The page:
What we suggest (as long as you think it won't get you into any trouble — we don't want anything that isn't beneficial for both parties) is trying to drop a link in the article, and seeing if the editor mentions it. If he does, remove the link, and we'll go our separate ways. If he doesn't, we'll pay you handsomely, and we can continue if you want to. We don't do this for every article, and there is a certain "under the radar" element to it, so you don't want to over do it.Perhaps someone should inform 43a (whose name sounds disturbingly similar to that of your humble blogger) that getting in trouble with the editor is not the worst thing that could arise out of this scheme. Note that the publishers and most of the businesses named in the solicitation email quickly issued statements that this scheme violated their own policies and that they didn't actually work with 43a, respectively--so those legal teams are on the ball.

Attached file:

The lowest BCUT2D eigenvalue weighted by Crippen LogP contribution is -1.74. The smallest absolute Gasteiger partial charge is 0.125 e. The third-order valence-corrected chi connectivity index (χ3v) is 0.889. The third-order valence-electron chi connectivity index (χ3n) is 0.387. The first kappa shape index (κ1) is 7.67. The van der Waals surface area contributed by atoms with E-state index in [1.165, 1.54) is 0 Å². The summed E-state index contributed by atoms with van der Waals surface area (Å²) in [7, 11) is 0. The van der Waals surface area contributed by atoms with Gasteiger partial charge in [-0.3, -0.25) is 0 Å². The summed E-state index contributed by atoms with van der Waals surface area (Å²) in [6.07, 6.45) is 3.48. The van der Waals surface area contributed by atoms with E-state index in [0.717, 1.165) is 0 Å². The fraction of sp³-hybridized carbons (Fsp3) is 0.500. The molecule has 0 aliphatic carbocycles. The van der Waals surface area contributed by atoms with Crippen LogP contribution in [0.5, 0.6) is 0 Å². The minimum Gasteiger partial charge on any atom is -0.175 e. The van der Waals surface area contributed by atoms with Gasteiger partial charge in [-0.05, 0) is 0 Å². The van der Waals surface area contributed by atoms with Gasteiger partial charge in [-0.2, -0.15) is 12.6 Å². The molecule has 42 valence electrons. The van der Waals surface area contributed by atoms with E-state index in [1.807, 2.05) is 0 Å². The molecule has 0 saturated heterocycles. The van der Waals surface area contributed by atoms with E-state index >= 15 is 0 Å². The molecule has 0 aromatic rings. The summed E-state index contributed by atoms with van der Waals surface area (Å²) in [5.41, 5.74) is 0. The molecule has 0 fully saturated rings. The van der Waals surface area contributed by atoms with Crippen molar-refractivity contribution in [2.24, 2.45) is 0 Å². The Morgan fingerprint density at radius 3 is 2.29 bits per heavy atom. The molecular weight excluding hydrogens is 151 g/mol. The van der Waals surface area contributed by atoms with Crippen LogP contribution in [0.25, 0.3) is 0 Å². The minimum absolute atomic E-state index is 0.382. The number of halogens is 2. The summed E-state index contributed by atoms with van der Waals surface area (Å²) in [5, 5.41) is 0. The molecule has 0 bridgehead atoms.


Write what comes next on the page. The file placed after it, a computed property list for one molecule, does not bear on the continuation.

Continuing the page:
Thursday, October 27, 2011
Someone needs a visit from the FTC Endorsement Guide fairy
Check out this Gawker story about a marketing company, 43a, which seems to be offering to pay bloggers for links while hiding these relationships from everyone, including the editors of the sites on which the bloggers post. Quote: